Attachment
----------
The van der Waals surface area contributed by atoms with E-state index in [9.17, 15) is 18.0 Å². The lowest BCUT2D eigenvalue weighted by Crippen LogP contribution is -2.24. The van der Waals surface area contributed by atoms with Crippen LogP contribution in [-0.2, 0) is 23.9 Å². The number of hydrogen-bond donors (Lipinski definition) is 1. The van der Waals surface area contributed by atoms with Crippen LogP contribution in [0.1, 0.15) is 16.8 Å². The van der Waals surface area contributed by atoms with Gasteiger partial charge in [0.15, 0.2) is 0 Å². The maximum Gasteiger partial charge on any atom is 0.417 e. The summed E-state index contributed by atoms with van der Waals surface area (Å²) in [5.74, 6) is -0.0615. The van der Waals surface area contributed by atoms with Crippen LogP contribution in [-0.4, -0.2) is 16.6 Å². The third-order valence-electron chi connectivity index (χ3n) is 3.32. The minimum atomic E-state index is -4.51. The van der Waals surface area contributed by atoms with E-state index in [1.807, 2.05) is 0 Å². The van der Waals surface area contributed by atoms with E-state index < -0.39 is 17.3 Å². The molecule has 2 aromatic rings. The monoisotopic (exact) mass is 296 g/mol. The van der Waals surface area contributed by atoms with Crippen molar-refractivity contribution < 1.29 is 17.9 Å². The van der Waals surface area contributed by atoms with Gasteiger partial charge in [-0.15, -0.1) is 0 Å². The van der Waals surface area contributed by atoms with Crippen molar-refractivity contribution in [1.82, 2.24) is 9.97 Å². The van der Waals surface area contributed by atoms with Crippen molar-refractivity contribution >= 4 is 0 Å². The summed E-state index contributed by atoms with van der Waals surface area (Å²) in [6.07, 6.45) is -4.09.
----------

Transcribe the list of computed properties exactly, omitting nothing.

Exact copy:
The van der Waals surface area contributed by atoms with E-state index in [9.17, 15) is 18.0 Å². The lowest BCUT2D eigenvalue weighted by Crippen LogP contribution is -2.24. The van der Waals surface area contributed by atoms with Crippen LogP contribution in [-0.2, 0) is 23.9 Å². The number of hydrogen-bond donors (Lipinski definition) is 1. The van der Waals surface area contributed by atoms with Crippen LogP contribution in [0.1, 0.15) is 16.8 Å². The van der Waals surface area contributed by atoms with Gasteiger partial charge in [0.15, 0.2) is 0 Å². The maximum Gasteiger partial charge on any atom is 0.417 e. The summed E-state index contributed by atoms with van der Waals surface area (Å²) in [5.74, 6) is -0.0615. The van der Waals surface area contributed by atoms with Crippen LogP contribution in [-0.4, -0.2) is 16.6 Å². The third-order valence-electron chi connectivity index (χ3n) is 3.32. The minimum atomic E-state index is -4.51. The van der Waals surface area contributed by atoms with E-state index in [1.807, 2.05) is 0 Å². The van der Waals surface area contributed by atoms with E-state index < -0.39 is 17.3 Å². The molecule has 2 aromatic rings. The monoisotopic (exact) mass is 296 g/mol. The van der Waals surface area contributed by atoms with Crippen molar-refractivity contribution < 1.29 is 17.9 Å². The van der Waals surface area contributed by atoms with Gasteiger partial charge in [-0.15, -0.1) is 0 Å². The van der Waals surface area contributed by atoms with Crippen molar-refractivity contribution in [1.82, 2.24) is 9.97 Å². The van der Waals surface area contributed by atoms with Crippen molar-refractivity contribution >= 4 is 0 Å². The summed E-state index contributed by atoms with van der Waals surface area (Å²) in [6.07, 6.45) is -4.09.